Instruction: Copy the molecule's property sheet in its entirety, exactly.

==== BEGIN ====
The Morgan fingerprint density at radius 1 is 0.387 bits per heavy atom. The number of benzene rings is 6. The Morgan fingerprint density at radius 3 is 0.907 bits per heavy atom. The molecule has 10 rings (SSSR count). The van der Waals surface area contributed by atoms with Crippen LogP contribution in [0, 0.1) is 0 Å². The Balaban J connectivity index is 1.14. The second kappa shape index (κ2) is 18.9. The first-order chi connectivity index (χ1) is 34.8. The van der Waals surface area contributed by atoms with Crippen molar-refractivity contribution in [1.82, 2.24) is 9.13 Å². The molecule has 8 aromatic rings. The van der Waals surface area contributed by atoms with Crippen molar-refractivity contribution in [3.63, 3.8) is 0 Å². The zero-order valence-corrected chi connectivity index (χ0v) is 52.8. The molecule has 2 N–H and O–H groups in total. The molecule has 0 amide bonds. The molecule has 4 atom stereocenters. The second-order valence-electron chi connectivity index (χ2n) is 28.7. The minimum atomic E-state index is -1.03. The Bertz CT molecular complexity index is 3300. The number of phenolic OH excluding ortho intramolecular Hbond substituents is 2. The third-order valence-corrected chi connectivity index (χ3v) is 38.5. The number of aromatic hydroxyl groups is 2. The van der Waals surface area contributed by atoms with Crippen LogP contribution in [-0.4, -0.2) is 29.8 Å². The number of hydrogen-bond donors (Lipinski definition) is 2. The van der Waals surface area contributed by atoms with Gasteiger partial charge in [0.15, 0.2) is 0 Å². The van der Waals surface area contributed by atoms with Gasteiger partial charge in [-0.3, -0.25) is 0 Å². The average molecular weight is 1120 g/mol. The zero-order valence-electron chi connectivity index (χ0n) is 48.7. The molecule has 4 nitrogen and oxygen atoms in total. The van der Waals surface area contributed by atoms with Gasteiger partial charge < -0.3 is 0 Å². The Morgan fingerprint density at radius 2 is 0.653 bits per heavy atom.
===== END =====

The Morgan fingerprint density at radius 1 is 0.387 bits per heavy atom. The number of benzene rings is 6. The Morgan fingerprint density at radius 3 is 0.907 bits per heavy atom. The molecule has 10 rings (SSSR count). The van der Waals surface area contributed by atoms with Crippen LogP contribution in [0, 0.1) is 0 Å². The Balaban J connectivity index is 1.14. The second kappa shape index (κ2) is 18.9. The first-order chi connectivity index (χ1) is 34.8. The van der Waals surface area contributed by atoms with Crippen molar-refractivity contribution in [1.82, 2.24) is 9.13 Å². The molecule has 8 aromatic rings. The van der Waals surface area contributed by atoms with Crippen molar-refractivity contribution in [3.63, 3.8) is 0 Å². The zero-order valence-corrected chi connectivity index (χ0v) is 52.8. The molecule has 2 N–H and O–H groups in total. The molecule has 0 amide bonds. The molecule has 4 atom stereocenters. The second-order valence-electron chi connectivity index (χ2n) is 28.7. The minimum atomic E-state index is -1.03. The Bertz CT molecular complexity index is 3300. The number of phenolic OH excluding ortho intramolecular Hbond substituents is 2. The third-order valence-corrected chi connectivity index (χ3v) is 38.5. The number of aromatic hydroxyl groups is 2. The van der Waals surface area contributed by atoms with Crippen LogP contribution in [-0.4, -0.2) is 29.8 Å². The number of hydrogen-bond donors (Lipinski definition) is 2. The van der Waals surface area contributed by atoms with Gasteiger partial charge in [0.15, 0.2) is 0 Å². The van der Waals surface area contributed by atoms with Gasteiger partial charge in [-0.3, -0.25) is 0 Å². The average molecular weight is 1120 g/mol. The zero-order valence-electron chi connectivity index (χ0n) is 48.7. The molecule has 4 nitrogen and oxygen atoms in total. The van der Waals surface area contributed by atoms with Gasteiger partial charge < -0.3 is 0 Å². The Morgan fingerprint density at radius 2 is 0.653 bits per heavy atom.